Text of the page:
|Publication number||US4248532 A|
|Application number||US 05/973,227|
|Publication date||Feb 3, 1981|
|Filing date||Dec 26, 1978|
|Priority date||Dec 26, 1978|
|Also published as||DE3036257A1|
|Publication number||05973227, 973227, US 4248532 A, US 4248532A, US-A-4248532, US4248532 A, US4248532A|
|Inventors||John C. Nosler|
|Original Assignee||Nosler John C|
|Export Citation||BiBTeX, EndNote, RefMan|
|Patent Citations (4), Referenced by (37), Classifications (8), Legal Events (3)|
|External Links: USPTO, USPTO Assignment, Espacenet|
This invention pertains to electro-optical distance-measuring apparatus, and more particularly, to a unique positional and attitudinal arrangement of components in such apparatus which promotes a high degree of accurate performance over a relatively wide dynamic range of distances.
There are many instances, such as for example in a plywood mill, where it is desired to make an accurate measurement of the distance between a known location and a particular object, so as to locate the object (or more particularly, the object's near surface) as precisely as possible in space. A preferred embodiment of the present invention is described herein in conjunction with a block centering operation, wherein it is important to be able to position a log in a closely controlled position relative to a veneer peeler blade.
According to this preferred embodiment a small-diameter laser beam is projected along one axis toward what might be thought of as a viewing zone, in which logs are expected to appear prior to a block centering operation. "Looking", so-to-speak, along another and intersecting axis is an optically sensitive viewer which looks for light from this beam which is reflected from a log's surface.
It is known, and expected, that logs appearing within this zone will have different diameters. For example, it might be typical to expect logs having diameters in the range of about 8-inches to about 48-inches. Obviously, the distance-measuring system of the invention must be capable of monitoring logs within such diameter range. As will be more fully explained below, the angle between the beam-projection axis and the viewing axis is selected both to accommodate the "dynamic range" of expected log-diameter differences, and to maximize the resolution accuracy of viewed reflected light, so that such accuracy does not vary, in any appreciable sense, over the entire selected dynamic range.
Employed in the "viewing" portion of the apparatus are a lens and a linear (straight-line) photodetector array. When the laser beam strikes the surface of a log, the lens focuses onto the array an image of the reflected light. The position of such image, along the length of the array, is directly interpretable to indicate the distance to the impinged log surface. Throughout the dynamic range of the apparatus, and as logs of different diameters are observed, imaged reflected light will strike the photodetector array at different specific points along its length.
A unique and important feature of the present invention is the discovery that the angular positioning of the photodetector array is critical to assuring that, throughout the dynamic range which is contemplated, a reflected image on the array will always be in sharp focus thereon. In other words, with proper attention to such angular positioning, the focus of the image is independent of log-surface distance. If attention is not paid to this important angular positioning of the array, the focus of a reflected image thereon will change throughout the dynamic range, and will thus cause significant resolution accuracy differences.
These and various other objects and advantages which are attained by the invention will become more fully apparent as the description which now follows is read in conjunction with the accompanying drawing.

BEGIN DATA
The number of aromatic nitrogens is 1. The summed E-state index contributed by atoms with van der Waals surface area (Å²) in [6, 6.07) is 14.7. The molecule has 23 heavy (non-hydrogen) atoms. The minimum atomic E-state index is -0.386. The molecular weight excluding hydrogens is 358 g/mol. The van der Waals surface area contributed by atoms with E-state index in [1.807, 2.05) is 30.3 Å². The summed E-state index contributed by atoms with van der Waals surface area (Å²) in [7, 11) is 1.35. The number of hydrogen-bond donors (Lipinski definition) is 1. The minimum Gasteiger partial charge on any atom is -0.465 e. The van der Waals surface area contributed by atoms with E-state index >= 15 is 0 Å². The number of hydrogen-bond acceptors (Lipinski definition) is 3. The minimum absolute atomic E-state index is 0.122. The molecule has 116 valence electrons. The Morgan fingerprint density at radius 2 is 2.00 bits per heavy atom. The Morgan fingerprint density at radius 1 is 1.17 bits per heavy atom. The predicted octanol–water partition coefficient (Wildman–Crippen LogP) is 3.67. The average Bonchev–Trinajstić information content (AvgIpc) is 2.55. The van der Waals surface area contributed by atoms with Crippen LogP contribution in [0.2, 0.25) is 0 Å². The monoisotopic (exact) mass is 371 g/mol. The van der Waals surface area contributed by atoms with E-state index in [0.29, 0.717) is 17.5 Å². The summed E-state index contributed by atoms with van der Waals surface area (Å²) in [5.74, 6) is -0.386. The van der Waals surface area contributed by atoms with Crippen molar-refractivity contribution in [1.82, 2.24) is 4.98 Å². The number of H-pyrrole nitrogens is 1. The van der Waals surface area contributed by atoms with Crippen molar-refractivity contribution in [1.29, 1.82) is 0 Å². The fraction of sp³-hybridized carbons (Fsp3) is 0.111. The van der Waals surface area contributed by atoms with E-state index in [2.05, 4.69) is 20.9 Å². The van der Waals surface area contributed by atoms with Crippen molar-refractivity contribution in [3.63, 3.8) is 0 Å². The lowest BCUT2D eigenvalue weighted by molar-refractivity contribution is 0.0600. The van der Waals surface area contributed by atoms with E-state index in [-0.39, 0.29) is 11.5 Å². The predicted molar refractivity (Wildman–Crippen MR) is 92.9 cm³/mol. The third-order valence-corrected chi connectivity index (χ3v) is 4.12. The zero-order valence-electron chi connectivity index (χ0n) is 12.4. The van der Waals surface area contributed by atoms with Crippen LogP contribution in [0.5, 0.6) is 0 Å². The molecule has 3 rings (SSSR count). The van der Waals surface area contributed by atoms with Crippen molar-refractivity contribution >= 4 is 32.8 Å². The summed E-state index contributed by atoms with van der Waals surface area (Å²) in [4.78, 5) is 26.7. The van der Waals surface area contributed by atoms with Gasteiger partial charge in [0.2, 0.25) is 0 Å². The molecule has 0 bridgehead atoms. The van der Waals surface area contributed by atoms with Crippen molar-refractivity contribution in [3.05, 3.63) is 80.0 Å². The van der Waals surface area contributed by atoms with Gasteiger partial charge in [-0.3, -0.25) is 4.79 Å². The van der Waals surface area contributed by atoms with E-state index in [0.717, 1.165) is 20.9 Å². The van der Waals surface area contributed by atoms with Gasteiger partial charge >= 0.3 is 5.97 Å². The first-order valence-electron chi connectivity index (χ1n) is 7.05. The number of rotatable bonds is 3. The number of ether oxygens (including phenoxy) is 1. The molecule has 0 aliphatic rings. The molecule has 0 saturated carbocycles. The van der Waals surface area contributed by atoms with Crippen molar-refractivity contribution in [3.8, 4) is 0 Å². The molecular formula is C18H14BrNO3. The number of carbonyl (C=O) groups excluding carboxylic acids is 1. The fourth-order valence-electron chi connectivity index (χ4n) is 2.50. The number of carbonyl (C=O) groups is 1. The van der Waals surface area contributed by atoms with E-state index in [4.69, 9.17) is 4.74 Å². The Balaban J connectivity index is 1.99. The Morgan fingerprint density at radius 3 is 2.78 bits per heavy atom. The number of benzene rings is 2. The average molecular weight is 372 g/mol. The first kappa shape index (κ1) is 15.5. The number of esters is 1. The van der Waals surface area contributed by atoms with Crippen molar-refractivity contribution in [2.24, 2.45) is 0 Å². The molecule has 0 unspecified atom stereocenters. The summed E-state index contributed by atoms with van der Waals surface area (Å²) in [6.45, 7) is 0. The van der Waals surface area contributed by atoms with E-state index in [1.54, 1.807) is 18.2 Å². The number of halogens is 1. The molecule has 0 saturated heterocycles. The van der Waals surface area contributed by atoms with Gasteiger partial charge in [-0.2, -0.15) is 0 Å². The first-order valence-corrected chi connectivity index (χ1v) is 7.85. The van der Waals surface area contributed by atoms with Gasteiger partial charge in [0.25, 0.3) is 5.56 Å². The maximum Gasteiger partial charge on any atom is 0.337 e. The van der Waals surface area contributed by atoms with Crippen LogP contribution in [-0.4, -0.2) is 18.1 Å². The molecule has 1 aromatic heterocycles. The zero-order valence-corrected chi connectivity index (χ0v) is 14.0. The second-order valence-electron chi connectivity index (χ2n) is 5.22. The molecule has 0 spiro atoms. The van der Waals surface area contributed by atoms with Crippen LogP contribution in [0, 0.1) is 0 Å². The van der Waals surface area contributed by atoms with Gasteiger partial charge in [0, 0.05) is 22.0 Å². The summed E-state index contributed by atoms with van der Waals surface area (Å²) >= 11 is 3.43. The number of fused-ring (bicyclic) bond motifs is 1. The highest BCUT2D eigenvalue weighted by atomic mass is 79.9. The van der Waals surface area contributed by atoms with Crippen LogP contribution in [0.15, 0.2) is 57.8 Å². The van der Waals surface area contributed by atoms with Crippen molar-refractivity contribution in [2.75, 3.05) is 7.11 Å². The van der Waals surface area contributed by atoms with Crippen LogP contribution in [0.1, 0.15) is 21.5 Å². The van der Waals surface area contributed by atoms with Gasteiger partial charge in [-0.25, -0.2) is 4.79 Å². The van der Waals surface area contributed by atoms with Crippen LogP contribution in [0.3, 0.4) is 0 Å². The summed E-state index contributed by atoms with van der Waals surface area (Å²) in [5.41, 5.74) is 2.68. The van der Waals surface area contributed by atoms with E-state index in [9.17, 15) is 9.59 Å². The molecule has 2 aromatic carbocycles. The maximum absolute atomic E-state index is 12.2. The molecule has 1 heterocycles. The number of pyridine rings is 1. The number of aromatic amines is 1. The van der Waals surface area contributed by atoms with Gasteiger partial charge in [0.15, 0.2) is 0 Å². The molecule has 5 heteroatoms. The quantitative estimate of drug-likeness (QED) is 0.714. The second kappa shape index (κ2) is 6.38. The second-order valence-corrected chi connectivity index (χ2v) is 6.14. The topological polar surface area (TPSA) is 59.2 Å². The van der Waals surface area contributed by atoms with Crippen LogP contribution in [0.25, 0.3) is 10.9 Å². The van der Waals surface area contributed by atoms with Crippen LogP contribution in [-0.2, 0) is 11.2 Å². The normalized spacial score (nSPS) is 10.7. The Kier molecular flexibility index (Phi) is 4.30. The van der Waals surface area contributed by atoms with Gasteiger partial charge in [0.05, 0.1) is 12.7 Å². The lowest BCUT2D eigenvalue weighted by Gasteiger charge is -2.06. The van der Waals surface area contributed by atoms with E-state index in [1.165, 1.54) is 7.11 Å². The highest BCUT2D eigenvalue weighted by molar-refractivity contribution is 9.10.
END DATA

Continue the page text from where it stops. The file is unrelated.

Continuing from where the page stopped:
The single drawing FIGURE illustrates, in schematic form, a preferred embodiment of the distance-measuring apparatus of the invention. The drawing is not prepared to scale.
Turning now to the drawing, what is shown herein is a side schematic view illustrating the components of the distance-measuring apparatus contemplated herein, and of the special positional and attitudinal arrangement of such components. The parts are not drawn to scale. Included within the apparatus are a laser 10, also referred to as a beam-projecting means, a lens 12, also referred to as a gathering means, and a linear photodetector array 14, which is also referred to as a radiation-sensing means. Each of these components is conventional in construction, and commercially available.
Indicated generally at 16 is what might be thought of as a viewing zone in which the apparatus is intended to monitor the positions of the near sides of logs. A log within this zone is shown at 18.
Laser 10 is positioned and oriented to project a small-diameter beam (typically about 1.5- millimeters in diameter) along a projection axis shown at 20. Axis 20 extends into zone 16, and occupies the plane of the drawing.
Lens 12 is positioned and oriented to view zone 16 generally along a central viewing axis shown at 22. Axis 22 intersects axis 20, and also lies in the plane of the drawing. Lens 12 herein is a circular, double-convex lens which lies in a plane 24 that is normal both to the plane of the drawing, and to axis 22.
As was mentioned briefly earlier, the apparatus of the invention is designed to offer a preselected dynamic viewing range suited to the particular setting in which it is employed. In the specific example now being described, the apparatus of the invention is used to locate the near surfaces of logs whose diameters lie within the range of about 8-inches to about 48-inches. Logs presented in viewing zone 16 will, through conventional log-handling apparatus which is in no way involved with the present invention, normally be placed in zone 16 with their approximate central axes always closely aligned with a predetermined axis that extends (at a known location) through the viewing zone (substantially normal to the plane of the drawing.) Thus, with logs such a range of expected diameters, the required dynamic range for the illustrated system is about 20-inches.
Referring to the left side of the drawing, circular line 26 represents one "end" of the selected dynamic range, and line 28 represents the other "end". More specifically, a log having a diameter of about 48-inches would, as viewed in the drawing, have its outside generally coincident with line 26. On the other hand, an 8-inch diameter log similarly viewed would have its outside generally coincident with line 28. Line 30 represents a log having a diameter of about 24-inches. Log 18 has a diameter of about 38-inches.